Visual alerts doesn’t affect my productivity. If I’m busy with some important task I just ignore them. That’s it. After study in the Military University I can keep concentration even hundred people make a nose around me ;)

Luke Latimer

I find audible alerts both distracting and invasive, preferring to turn them off in all my applications so I can listen to music without distraction when I want to.
I have two monitors for work as Ken does but I use one for the task I am currently focused on (work or play) and one for ‘monitoring’ other relevant data such as my Tweetdeck stream, chat client and time tracking (OfficeTime). The ‘monitoring’ one stays off until I am ready to deal with the deluge – always starting with time tracking whatever the distraction is

Calle Hunefalk

I find both visual and audible alerts distracting, and try to keep them to a minimum. I try to stick to reminders of important events like meetings or other, where I need to change task anyway. I try to stick to checking e-mail at regular but infrequent intervals.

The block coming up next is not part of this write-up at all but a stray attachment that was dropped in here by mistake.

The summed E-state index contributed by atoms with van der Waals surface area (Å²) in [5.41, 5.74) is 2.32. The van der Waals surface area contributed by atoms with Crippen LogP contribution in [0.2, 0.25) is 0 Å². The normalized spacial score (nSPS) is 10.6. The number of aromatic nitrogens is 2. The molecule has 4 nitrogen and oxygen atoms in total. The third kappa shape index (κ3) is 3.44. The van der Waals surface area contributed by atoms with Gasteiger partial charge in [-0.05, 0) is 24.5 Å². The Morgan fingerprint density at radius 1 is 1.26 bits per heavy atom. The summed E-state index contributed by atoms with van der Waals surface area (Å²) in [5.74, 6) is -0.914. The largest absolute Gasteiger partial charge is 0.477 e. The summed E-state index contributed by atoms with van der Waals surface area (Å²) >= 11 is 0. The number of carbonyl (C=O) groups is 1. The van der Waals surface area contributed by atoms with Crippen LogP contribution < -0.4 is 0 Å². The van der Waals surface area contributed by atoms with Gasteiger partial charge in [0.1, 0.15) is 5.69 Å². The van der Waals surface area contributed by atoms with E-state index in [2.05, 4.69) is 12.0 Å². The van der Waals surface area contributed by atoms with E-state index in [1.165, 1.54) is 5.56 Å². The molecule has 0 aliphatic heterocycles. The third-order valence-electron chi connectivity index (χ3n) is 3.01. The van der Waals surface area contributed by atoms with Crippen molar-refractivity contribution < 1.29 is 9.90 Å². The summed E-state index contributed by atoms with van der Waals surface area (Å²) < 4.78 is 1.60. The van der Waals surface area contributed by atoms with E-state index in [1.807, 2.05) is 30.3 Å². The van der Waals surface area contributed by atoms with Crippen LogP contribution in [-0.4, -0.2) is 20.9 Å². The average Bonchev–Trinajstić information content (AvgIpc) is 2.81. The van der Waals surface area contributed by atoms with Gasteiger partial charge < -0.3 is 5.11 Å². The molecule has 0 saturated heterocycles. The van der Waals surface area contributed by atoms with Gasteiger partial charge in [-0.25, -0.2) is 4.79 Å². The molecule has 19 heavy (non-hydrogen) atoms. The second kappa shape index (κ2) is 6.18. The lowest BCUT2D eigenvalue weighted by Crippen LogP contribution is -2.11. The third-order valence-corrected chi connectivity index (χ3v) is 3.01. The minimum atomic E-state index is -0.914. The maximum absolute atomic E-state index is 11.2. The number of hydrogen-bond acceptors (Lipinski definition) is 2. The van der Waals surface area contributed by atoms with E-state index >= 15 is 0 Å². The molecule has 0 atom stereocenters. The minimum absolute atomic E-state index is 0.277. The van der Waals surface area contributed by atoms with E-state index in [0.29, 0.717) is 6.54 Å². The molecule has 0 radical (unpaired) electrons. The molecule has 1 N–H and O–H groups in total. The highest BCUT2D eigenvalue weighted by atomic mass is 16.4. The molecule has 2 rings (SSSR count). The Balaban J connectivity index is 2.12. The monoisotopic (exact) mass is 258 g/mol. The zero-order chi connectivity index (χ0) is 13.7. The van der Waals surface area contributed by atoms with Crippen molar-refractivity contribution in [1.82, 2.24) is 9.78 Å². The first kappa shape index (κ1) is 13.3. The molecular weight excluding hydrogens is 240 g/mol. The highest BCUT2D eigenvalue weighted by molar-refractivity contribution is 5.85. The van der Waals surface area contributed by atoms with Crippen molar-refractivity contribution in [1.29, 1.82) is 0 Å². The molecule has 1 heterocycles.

I disagree – for me, visual notifications are a lot less distracting than audible ones. If my email chimes at me I find it almost impossible to resist switching over to it to find out what’s arrived, but with Growl I can just glance up at the corner of my screen, see that it’s not important and continue working.

Simon Mackie

I agree with you Jillian, I find audio alerts more distracting. Maybe the point should be that you shouldn’t have any alerts at all if you need to concentrate. Actually, a way to swiftly switch between having alerts and not having any would probably be very useful.


I run twin monitors, one for work, one for play.
On the play monitor I keep all IM and e-mail notifications, links to games, etc.
On the work monitor is nothing but the task at hand, plus links to my work folders, etc.
I use Opera for work, FireFox for play, Outlook for work, Thunderbird for play.
When I need to focus I turn off the play monitor.